The Afghan Air Force took delivery of the first four aircraft in January 2016, while the remaining aircraft delivered by the end of 2018.
A new contract for an additional six A-29s was placed in October 2017. The Afghan Air Force received 22 A-29s, as of September 2018.
SNC was awarded a $1.808bn contract by US for procurement, modifications, ferry, sustainment, and related equipment for the A-29 in September 2018.
EMB-314 Super Tucano cockpit
The all-glass cockpit is fully compatible with night-vision goggles. Brazilian AF ALX aircraft are equipped with avionics systems from Elbit Systems of Haifa, Israel, including a head-up display (HUD), advanced mission computer, navigation system, and two 6in x 8in colour liquid crystal multi-function displays.
The head-up display with 24° field of view and the advanced weapon delivery system are integrated through a MIL-STD-1553B data bus. The pilot is provided with a hands-on throttle and stick (HOTAS) control.
The pilot is protected with Kevlar armour and provided with a zero/zero ejection seat. The clamshell canopy, hinged at the front and rear and electrically activated, is fitted with a de-icing system and features a windshield capable of withstanding, at 300k, the impact of a 4lb bird. A Northrop Grumman onboard oxygen generation system (OBOGS) is installed.
Elbit avionics suite
The Elbit avionics suite in the AL-X “is close to that of the Block 60 Lockheed Martin F-16”, says Berto. Designed for high reliability, low workload, redundancy and high commonality with state-of-the-art fighters, the multimode system is driven by two main mission and display computers via a 1553B multiplex databus. Configured for either light attack or advanced training, the panel is designed to be altered during base checks to suit the appropriate need.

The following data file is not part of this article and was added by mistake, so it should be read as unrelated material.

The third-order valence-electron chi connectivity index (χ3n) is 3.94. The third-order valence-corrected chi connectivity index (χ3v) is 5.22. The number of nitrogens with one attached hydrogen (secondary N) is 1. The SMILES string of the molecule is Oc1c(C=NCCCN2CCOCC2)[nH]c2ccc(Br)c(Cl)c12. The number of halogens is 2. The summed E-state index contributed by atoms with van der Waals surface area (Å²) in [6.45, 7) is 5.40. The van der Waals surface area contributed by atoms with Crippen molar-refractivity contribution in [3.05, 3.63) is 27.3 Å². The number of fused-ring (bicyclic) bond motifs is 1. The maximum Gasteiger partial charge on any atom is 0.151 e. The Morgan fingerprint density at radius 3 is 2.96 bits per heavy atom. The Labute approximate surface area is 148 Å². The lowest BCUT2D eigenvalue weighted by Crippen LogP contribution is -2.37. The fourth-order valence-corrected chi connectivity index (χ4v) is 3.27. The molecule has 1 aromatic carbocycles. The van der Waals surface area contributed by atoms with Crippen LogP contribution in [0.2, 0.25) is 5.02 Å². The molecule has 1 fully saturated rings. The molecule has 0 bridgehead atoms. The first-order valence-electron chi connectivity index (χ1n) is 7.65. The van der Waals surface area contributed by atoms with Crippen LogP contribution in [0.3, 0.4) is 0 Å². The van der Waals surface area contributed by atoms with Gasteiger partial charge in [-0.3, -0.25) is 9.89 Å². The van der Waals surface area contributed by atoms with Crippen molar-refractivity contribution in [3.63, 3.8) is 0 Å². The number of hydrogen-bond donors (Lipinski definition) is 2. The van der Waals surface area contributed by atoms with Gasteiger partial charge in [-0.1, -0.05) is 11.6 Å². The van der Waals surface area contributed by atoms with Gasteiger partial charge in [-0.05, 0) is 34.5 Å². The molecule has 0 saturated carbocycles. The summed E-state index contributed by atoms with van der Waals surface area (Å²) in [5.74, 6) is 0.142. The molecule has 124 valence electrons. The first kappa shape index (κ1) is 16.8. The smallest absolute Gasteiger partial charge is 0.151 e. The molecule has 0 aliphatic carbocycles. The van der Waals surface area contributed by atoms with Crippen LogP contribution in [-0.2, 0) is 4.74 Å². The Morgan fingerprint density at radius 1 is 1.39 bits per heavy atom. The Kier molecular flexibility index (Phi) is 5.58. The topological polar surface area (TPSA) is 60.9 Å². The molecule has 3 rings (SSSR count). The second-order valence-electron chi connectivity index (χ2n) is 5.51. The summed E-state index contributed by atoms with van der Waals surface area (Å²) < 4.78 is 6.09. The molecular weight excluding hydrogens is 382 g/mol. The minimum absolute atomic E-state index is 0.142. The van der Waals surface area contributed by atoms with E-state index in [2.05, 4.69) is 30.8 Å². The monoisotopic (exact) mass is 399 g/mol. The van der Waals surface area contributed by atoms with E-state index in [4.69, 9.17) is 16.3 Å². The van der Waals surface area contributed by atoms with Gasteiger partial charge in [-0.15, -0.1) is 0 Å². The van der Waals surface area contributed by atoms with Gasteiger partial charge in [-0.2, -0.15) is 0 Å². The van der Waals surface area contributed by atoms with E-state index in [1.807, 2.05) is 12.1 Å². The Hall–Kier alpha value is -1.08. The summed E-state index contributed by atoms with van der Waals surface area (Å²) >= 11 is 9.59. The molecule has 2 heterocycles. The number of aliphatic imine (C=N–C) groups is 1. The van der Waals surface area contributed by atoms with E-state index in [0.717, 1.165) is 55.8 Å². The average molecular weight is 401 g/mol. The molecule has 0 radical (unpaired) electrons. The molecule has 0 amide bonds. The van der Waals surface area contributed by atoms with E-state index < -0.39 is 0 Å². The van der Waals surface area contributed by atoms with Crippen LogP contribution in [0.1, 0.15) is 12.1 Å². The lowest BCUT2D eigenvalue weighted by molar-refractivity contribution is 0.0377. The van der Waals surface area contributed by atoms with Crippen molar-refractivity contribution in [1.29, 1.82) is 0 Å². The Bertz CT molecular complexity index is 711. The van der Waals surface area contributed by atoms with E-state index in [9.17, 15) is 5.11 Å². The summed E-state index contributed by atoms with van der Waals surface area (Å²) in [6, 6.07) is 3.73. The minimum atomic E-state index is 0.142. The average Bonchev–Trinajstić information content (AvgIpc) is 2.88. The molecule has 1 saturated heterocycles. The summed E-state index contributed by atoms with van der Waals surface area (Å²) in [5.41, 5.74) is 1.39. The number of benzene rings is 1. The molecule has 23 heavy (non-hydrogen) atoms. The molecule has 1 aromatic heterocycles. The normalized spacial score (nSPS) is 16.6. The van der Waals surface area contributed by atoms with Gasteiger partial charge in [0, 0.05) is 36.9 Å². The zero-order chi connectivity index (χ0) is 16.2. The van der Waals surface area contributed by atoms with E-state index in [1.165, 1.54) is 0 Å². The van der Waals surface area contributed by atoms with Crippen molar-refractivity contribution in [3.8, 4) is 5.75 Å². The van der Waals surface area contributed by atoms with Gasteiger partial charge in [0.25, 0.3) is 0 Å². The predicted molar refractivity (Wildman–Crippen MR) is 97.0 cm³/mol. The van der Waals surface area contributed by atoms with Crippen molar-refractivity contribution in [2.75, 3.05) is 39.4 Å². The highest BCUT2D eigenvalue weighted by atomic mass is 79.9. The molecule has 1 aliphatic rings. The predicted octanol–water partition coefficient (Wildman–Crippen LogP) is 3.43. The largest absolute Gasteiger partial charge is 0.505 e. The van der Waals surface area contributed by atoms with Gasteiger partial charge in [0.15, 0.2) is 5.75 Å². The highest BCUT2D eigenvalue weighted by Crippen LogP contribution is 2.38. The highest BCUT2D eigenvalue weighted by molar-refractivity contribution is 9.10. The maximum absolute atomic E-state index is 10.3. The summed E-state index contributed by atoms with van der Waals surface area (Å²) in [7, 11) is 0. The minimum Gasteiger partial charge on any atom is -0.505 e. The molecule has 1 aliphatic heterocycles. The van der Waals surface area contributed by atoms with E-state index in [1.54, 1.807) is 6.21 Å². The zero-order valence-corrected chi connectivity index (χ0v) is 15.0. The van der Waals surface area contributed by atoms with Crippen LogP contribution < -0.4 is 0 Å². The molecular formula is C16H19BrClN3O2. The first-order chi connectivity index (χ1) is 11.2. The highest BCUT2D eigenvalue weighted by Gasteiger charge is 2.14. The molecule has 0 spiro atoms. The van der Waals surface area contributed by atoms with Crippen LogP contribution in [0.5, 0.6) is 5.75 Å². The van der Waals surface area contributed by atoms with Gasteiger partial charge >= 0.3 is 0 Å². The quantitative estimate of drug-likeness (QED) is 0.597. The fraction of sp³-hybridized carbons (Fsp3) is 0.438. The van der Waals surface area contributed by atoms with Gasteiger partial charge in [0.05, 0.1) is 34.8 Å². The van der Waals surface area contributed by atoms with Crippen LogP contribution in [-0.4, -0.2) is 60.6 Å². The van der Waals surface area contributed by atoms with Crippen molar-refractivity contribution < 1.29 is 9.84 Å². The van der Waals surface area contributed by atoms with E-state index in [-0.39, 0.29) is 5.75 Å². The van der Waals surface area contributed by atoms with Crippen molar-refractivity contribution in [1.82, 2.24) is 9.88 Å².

The instrument panel is dominated by two 150 x 200mm flat-panel multifunction displays (MFD), an arm consent switch, a HUD and a subpanel with hands-on-throttle-and-stick (HOTAS) controls. In the advanced training mode, the fighter subpanel, HOTAS and HUD are removed and the MFDs are “frozen”, says Berto. A “basic-T” made up of traditional instruments (air-speed and attitude indicators, basic flight instrument, vertical speed indicator, turn and bank indicator, standby horizon plus g meter), is dropped in its place. “The MFDs can be gradually phased in as the student gains experience,” Berto adds. Only two pages are available in training mode on the MFDs – a horizontal situation display and radio page on the left, and the electronic instrument and crew alerting system on the right. Source flightglobal.com
The aircraft is fitted with two central mission computers. The integrated weapon system includes software for weapon aiming, weapon management, mission planning and mission rehearsal. Onboard recording is used for post mission analysis.
There are five hardpoints for carrying weapons, and the aircraft is capable of holding a maximum external load of 1,500kg. The aircraft is armed with two wing-mounted 12.7mm machine guns with a rate of fire of 1,100 rounds a minute and is capable of carrying general-purpose bombs and guided air-to-air and air-to-ground missiles. Brazilian AF aircraft are armed with the MAA-1 Piranha short-range infrared guided air-to-air missile from Orbita.
12.7mm machine guns
The FN® M3P is a .50-caliber (12.7x99mm) single-barrel high rate-of-fire machine gun optimized for remote firing from aircraft, ground vehicles and naval craft and provides both offensive and defensive firepower ranging out to nearly 1,850 meters.